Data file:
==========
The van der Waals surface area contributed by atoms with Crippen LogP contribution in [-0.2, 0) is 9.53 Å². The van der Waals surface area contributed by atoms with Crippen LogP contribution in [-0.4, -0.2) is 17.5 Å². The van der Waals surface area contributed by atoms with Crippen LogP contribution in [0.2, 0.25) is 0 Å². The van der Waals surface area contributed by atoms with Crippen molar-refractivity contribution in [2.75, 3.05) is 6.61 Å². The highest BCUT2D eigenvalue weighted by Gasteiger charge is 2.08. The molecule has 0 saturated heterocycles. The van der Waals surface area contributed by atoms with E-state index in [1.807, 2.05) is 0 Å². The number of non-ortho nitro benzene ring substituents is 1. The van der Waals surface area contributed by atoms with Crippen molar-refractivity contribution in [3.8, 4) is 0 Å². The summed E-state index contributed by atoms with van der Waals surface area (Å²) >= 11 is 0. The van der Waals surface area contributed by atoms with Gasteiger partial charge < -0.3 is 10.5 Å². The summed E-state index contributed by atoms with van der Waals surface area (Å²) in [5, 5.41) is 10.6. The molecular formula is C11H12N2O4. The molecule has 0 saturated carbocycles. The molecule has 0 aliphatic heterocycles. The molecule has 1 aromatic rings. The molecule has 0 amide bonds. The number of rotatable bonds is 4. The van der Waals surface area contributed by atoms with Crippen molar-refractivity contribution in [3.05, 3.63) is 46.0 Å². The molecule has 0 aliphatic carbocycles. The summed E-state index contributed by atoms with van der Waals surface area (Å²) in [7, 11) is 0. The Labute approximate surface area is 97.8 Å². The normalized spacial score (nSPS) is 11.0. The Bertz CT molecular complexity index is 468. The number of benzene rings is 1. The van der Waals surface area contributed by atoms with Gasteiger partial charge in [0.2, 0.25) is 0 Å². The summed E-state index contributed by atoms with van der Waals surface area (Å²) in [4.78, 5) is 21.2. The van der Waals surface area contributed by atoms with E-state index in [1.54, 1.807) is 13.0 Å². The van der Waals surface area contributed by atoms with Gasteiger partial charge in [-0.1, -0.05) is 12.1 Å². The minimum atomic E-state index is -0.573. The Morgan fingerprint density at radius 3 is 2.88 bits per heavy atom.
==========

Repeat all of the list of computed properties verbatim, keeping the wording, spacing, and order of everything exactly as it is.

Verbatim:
The van der Waals surface area contributed by atoms with Crippen LogP contribution in [-0.2, 0) is 9.53 Å². The van der Waals surface area contributed by atoms with Crippen LogP contribution in [-0.4, -0.2) is 17.5 Å². The van der Waals surface area contributed by atoms with Crippen LogP contribution in [0.2, 0.25) is 0 Å². The van der Waals surface area contributed by atoms with Crippen molar-refractivity contribution in [2.75, 3.05) is 6.61 Å². The highest BCUT2D eigenvalue weighted by Gasteiger charge is 2.08. The molecule has 0 saturated heterocycles. The van der Waals surface area contributed by atoms with E-state index in [1.807, 2.05) is 0 Å². The number of non-ortho nitro benzene ring substituents is 1. The van der Waals surface area contributed by atoms with Crippen molar-refractivity contribution in [3.8, 4) is 0 Å². The summed E-state index contributed by atoms with van der Waals surface area (Å²) >= 11 is 0. The van der Waals surface area contributed by atoms with Gasteiger partial charge < -0.3 is 10.5 Å². The summed E-state index contributed by atoms with van der Waals surface area (Å²) in [5, 5.41) is 10.6. The molecular formula is C11H12N2O4. The molecule has 0 saturated carbocycles. The molecule has 0 aliphatic heterocycles. The molecule has 1 aromatic rings. The molecule has 0 amide bonds. The number of rotatable bonds is 4. The van der Waals surface area contributed by atoms with Crippen molar-refractivity contribution in [3.05, 3.63) is 46.0 Å². The molecule has 0 aliphatic carbocycles. The summed E-state index contributed by atoms with van der Waals surface area (Å²) in [7, 11) is 0. The Labute approximate surface area is 97.8 Å². The normalized spacial score (nSPS) is 11.0. The Bertz CT molecular complexity index is 468. The number of benzene rings is 1. The van der Waals surface area contributed by atoms with Gasteiger partial charge in [0.2, 0.25) is 0 Å². The summed E-state index contributed by atoms with van der Waals surface area (Å²) in [4.78, 5) is 21.2. The van der Waals surface area contributed by atoms with E-state index in [1.54, 1.807) is 13.0 Å². The van der Waals surface area contributed by atoms with Gasteiger partial charge in [-0.1, -0.05) is 12.1 Å². The minimum atomic E-state index is -0.573. The Morgan fingerprint density at radius 3 is 2.88 bits per heavy atom.